Second Draft

To return to the translation, we can see that La Dormeuse contrasts various aspects of a sleeping mistress: abstract beauty against carnal desire, the woman's desire for love against the poet's wish to remain detached and independent, the secrets being consumed by the dreamer just as the body takes nourishment. {7} The aspects remain as phrases, however, fused by the verse but lacking a narrative continuity. Words are chosen for verse needs more than clarity, moreover, which makes for translation difficulties. Racine, for example, has a comparable beauty of phrasing, but his words have a meaning independent of their formulation, and can be paraphrased. But Valéry's meaning is in his words, and these, being chosen to make a formal sonnet in French, do not generally have useful equivalents. Pleur/ampleur, grappe/drape, etc. are pleasing rhymes, but tear/extent, cluster/drape are not.

For that reason we began by surrendering to the vague sense and connotations of the original, as though we were writing our own poem, following wherever the words led us. Now we have to correct that reverie, still aiming for beauty of phrase but paying more attention to Valéry's formulations. The previous heat/treat rhyme was unhelpful, but can be easily replaced:

What heart's hot secrets is my young friend keeping,
a soul that through the mask of flowers must breathe?
What vain food will natural warmth conceive
to make the radiance of a woman sleeping?

The breath of dreams and silences is deepening.
In what triumph powerful tears may leave
when full and heavy wave of sleep receive
conspiracies that breast of foe is reaping.

A feared repose of shadows and surrenders
is laden with such gifts of sleep as hers.

A doe lies long within its languorous clusters
where soul is lost and busy in infernos,
her form throws out a fluid arm, and musters
a wakefulness to tell me that it knows.

Final Draft

That's reasonably close, to the extent the original allows a definitive meaning. We may be tempted to continue Valéry's method and aim for a more beautiful if enigmatic phrasing:

What heart's hot secrets is my young friend keeping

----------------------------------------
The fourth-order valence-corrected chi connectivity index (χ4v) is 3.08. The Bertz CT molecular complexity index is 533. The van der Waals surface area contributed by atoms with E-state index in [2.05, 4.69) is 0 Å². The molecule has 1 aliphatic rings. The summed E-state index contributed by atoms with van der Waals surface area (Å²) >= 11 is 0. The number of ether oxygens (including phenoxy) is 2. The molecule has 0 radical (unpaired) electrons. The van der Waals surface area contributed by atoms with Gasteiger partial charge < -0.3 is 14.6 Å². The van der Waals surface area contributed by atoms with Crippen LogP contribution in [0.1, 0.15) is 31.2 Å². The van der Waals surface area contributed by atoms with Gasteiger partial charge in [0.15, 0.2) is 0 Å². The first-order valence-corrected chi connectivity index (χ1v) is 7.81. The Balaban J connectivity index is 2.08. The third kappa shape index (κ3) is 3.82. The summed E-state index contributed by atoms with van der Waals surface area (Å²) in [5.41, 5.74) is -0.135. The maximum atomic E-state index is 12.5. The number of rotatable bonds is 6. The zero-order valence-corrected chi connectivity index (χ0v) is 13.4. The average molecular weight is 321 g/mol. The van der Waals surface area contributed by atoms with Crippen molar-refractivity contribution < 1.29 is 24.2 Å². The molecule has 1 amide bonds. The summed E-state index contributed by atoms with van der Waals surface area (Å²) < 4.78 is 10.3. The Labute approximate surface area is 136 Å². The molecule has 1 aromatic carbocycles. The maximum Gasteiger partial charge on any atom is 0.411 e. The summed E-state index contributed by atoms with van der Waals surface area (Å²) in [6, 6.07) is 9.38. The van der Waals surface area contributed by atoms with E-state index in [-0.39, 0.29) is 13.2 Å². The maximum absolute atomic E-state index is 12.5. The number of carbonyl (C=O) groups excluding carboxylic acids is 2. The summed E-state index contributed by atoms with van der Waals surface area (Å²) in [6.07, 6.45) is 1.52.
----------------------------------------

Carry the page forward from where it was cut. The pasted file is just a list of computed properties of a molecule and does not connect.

in soul that through the mask of flowers must breathe?
What sustenance will natural warmth conceive
to make the radiance of woman sleeping?

The breath of dreams and silences is deepening
to peace more forcible than tears may leave
when heavy fullnesses of sleep receive
conspiracies that fatal breast is reaping.

A feared repose of shadows and surrenders
responds with golden gifts of sleep as hers.

A doe extended in its languorous clusters
where soul is lost and busy in infernos:
her form throws out a fluid arm, and musters
a wakefulness to tell me that she knows.

But that seems a mistake: some of the strangeness is ironed out, but the translation is too bland. Something between the two may be best:

What heart's hot secrets is my young friend keeping
in soul that through the mask of flowers must breathe?
What vain food will natural warmth conceive
to make the radiance of woman sleeping?

The breath of dreams and silences is deepening
to peace more forcible than tears may leave
when heavy fullnesses of sleep receive
conspiracies that breast of foe is reaping.

A feared repose of shadows and surrenders
responds with golden gifts of sleep as hers.

A doe extended in its languorous clusters
where soul is lost and busy in infernos:
her form throws out a fluid arm, and musters
a wakefulness to tell me that it knows.

But not a success, of course: only making the poetry seem even more precious and contrived — which may be why Valéry is not much read today.

References and Resources

1. Valéry Studies. "http://www.paulvalery.org/ NNA. Academic resources at the University of Newcastle upon Tyne.

2. Paul Valéry NNA. Poetry-Portal's entry, with the usual listings.

3. Paul Valéry. Wikepedia article with brief list of links.

4. Dancing in chains. Stephen Romer's Guardian review of Charms by Paul Valéry, translated by Peter Dale.

5. Burnshaw, Stanley (ed.) The Poem Itself. (Penguin Books, 1960).

6. Austen, L.J. Modulation and movement in Valéry's verse in Yale French Studies, 44 (1970), 20.

7. Whiting, C.G. Préciosité in La Jeune Parque and Charmes in Yale French Studies, 44 (1970), 122.

8. Whiting, C.G. Paul Valéry. (Athlone Press, 1978)